oblige:
If your friend were in trouble, wouldn't you feel oblige to go his help?
obviate.
Karen has agreed to lend me the book I need. This obviates my trip to the library.
prerequisite:
A mark of a least 75% in Basic Art is a prerequisite for Advanced Art.
pressing:
Before preparing tomorrow's party, I have some more pressing matters to attend to , such as finishing reports.
superfluous:
Since we have enough food for the picnic, please don't bring any because it will only be superfluous.
forearm:
Henry protected his face for George's blows by raising his forearms.
forebear:
ant: descendant;
His forebears migrated to American for Ireland.
foreboding:
Before the day of the accident, I had a foreboding that something would go wrong.
forecast:
Have you listened to the weather forecast for tomorrow?
forefront:
In combat the officer was always standing in the forefront of the attack, leading his men on to victory.
foregoing:
Carefully review the foreboding chapter before reading any further.
foremost:
Did you know Benjamin Franklin was one of the foremost inventors of the eighteenth century?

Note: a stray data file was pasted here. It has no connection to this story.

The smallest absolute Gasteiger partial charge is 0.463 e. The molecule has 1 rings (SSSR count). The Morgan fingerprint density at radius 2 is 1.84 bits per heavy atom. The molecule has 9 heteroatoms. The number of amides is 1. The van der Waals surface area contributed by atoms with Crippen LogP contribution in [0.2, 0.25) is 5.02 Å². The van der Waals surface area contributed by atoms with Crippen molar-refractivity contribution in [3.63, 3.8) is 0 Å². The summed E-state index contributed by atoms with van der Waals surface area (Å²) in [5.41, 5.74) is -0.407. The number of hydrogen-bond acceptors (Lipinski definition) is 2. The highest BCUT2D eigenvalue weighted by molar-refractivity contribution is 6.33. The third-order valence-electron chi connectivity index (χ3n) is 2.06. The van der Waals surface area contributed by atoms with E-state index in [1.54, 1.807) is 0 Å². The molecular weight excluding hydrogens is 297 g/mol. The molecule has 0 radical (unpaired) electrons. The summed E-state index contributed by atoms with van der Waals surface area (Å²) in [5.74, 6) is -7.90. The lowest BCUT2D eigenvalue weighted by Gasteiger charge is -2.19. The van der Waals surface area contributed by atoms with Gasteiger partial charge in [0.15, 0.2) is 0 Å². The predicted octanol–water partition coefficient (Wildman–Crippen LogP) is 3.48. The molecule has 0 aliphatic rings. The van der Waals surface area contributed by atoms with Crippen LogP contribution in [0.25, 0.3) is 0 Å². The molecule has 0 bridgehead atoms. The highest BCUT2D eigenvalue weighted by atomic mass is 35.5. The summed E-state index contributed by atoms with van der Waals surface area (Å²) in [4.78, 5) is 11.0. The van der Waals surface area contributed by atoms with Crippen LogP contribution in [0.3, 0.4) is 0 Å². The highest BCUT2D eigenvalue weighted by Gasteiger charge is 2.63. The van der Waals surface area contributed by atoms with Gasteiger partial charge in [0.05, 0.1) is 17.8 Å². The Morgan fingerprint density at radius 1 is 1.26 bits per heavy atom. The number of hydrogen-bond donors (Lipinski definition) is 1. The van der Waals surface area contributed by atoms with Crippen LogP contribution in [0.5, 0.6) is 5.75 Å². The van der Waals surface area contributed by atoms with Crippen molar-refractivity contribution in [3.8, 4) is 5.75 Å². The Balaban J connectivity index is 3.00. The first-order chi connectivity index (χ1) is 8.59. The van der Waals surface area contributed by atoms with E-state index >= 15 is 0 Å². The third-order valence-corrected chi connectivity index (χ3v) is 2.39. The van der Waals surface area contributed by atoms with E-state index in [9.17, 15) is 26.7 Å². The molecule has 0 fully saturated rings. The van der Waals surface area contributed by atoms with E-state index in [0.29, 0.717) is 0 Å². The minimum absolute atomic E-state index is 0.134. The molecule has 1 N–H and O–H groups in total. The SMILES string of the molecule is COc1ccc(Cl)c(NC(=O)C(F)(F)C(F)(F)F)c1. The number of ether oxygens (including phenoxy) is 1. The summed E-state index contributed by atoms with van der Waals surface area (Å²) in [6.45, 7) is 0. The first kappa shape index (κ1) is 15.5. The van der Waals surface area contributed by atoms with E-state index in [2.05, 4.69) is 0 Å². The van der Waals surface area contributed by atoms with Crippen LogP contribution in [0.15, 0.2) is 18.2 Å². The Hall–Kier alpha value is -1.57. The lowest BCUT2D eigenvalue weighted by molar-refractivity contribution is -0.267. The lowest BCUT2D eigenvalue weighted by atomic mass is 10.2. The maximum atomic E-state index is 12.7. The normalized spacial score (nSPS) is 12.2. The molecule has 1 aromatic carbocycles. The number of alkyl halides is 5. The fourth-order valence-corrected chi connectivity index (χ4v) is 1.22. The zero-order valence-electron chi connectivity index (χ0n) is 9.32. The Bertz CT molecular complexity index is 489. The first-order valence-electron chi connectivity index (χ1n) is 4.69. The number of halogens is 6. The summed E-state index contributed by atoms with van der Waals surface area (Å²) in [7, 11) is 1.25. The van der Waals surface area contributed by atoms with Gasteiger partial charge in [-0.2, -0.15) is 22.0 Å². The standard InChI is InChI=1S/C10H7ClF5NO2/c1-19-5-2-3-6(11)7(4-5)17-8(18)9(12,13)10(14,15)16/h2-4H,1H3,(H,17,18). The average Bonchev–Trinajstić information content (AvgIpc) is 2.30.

foreshadow:
Our defeat in the championship game was foreshadowed by the injuries to two of our star players in a previous game.
foresight:
Foresight is better than hindsight.
.foreword:
Before Chapter I, there is a brief foreword in which the author explains why he wrote the book.
misbelief:
People thought the Earth was flat until Columbus corrected that misbelief.
misdeed:
The wrongdoer was punished for his misdeed by a fine and imprisonment.
misfire:
The bear escaped when the hunter's rifle misfired.
misgiving:
Dad has no misgivings when my mother takes the wheels because she is an excellent driver.
mishap:
Right after the accident, each driver blamed the other for the mishap.
mislay:
Yesterday I mislaid the biology book, it took me about a half of hour to find it.
mislead
: Some traffic signs are so confusing that they mislead the traveler.
output
The output of the average American factory worker is steadily increasing.
outrun